Chicagoans have been lucky with an unusually mild winter with above average temperatures and little to no snow.
As of Sunday it has been a record 331 days since the Chicago area has recorded a snowfall of at least an inch and 329 days without a snow depth of at least an inch.
Many are doing whatever they can to escape the frigid temperatures already beginning to descend on the area.
"I like the fact that I can walk outside and not put on my boots every morning. But it's really cold. Bitter cold. It is what it is," area resident Joey Malek said. The National Weather Service issued alerts warning of an arctic blast.
High winds brought cooler temperatures as strong gusts were blamed for destroying a building under renovation and knocking down scaffolding on North Clark Street.
When temperatures drop, the homeless are most vulnerable.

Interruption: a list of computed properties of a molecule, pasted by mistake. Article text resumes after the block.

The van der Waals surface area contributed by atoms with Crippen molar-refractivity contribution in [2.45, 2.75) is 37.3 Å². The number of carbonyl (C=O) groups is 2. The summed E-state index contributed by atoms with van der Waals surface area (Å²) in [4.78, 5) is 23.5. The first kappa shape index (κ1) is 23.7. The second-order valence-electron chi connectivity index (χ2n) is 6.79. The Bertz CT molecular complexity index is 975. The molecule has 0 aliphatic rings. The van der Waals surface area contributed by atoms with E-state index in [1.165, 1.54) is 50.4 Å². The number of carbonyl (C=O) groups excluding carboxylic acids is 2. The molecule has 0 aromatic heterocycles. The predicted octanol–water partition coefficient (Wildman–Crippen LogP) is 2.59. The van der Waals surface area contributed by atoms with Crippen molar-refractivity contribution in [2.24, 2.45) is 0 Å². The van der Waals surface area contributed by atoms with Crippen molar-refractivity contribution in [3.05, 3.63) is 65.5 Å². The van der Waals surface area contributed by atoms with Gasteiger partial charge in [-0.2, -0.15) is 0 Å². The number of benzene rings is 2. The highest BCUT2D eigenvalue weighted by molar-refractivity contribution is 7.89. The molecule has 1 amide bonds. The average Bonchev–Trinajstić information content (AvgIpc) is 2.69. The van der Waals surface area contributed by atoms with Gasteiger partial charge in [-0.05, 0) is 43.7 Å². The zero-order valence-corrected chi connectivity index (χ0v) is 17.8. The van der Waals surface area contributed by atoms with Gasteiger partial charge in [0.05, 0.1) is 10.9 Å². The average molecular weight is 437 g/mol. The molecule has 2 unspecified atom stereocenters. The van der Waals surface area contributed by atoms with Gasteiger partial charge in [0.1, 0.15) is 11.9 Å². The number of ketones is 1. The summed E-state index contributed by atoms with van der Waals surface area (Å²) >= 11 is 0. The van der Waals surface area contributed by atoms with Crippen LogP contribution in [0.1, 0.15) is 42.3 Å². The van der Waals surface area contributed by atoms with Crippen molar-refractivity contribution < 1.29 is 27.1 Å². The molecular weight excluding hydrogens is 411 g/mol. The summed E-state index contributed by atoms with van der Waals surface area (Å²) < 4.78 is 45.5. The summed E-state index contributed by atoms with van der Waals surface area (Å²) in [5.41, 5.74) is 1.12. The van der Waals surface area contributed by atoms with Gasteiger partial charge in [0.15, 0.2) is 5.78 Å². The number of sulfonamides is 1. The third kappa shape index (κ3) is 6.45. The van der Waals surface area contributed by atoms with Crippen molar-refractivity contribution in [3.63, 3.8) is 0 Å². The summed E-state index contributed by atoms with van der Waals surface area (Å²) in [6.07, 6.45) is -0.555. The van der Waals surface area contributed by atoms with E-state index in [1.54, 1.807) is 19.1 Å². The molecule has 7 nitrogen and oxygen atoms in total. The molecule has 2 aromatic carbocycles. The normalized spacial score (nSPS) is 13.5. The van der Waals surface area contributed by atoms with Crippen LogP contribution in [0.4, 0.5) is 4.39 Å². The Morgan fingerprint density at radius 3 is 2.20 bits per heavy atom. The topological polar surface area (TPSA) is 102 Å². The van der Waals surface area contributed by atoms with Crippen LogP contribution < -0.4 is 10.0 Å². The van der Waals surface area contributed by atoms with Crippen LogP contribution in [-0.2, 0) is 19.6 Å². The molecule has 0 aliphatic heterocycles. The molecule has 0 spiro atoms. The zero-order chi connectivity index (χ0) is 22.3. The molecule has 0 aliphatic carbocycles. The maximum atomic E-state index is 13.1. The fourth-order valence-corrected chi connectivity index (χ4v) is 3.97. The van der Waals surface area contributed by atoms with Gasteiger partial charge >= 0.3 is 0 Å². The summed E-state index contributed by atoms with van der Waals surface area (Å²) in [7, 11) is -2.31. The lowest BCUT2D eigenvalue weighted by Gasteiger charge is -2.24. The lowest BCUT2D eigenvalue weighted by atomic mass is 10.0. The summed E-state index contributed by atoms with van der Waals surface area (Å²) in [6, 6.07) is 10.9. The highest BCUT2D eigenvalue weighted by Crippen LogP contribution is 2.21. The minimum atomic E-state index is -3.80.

A warming center on the West Side was an option to take cover for some. But on Sunday the center closed at 6:30 p.m. Many shelters don't open till eight or nine.
"We just ride the L to keep warm until they let us in. And that's it. We're just trying to stay warm," Erica Myles said.
The drop in temperatures doesn't help the sick or those with compromised immune systems.
At St. Anthony's Hospital in Little Village, Dr. Kaleem Malik said they are seeing a steady stream of flu patients.
"We are seeing a good deal of what most ERs are seeing," Malik said. "That is cough, runny nose, respiratory tract infections, fever, fever, fever, body aches, muscle aches."
Dr. Malik warned people to not be complacent about the falling temperatures when going outside.
"Cover the extremities, be mindful of hands, fingers, toes, nose, cheeks, the things we know growing up that exposure to the elements might cause some illness," he said.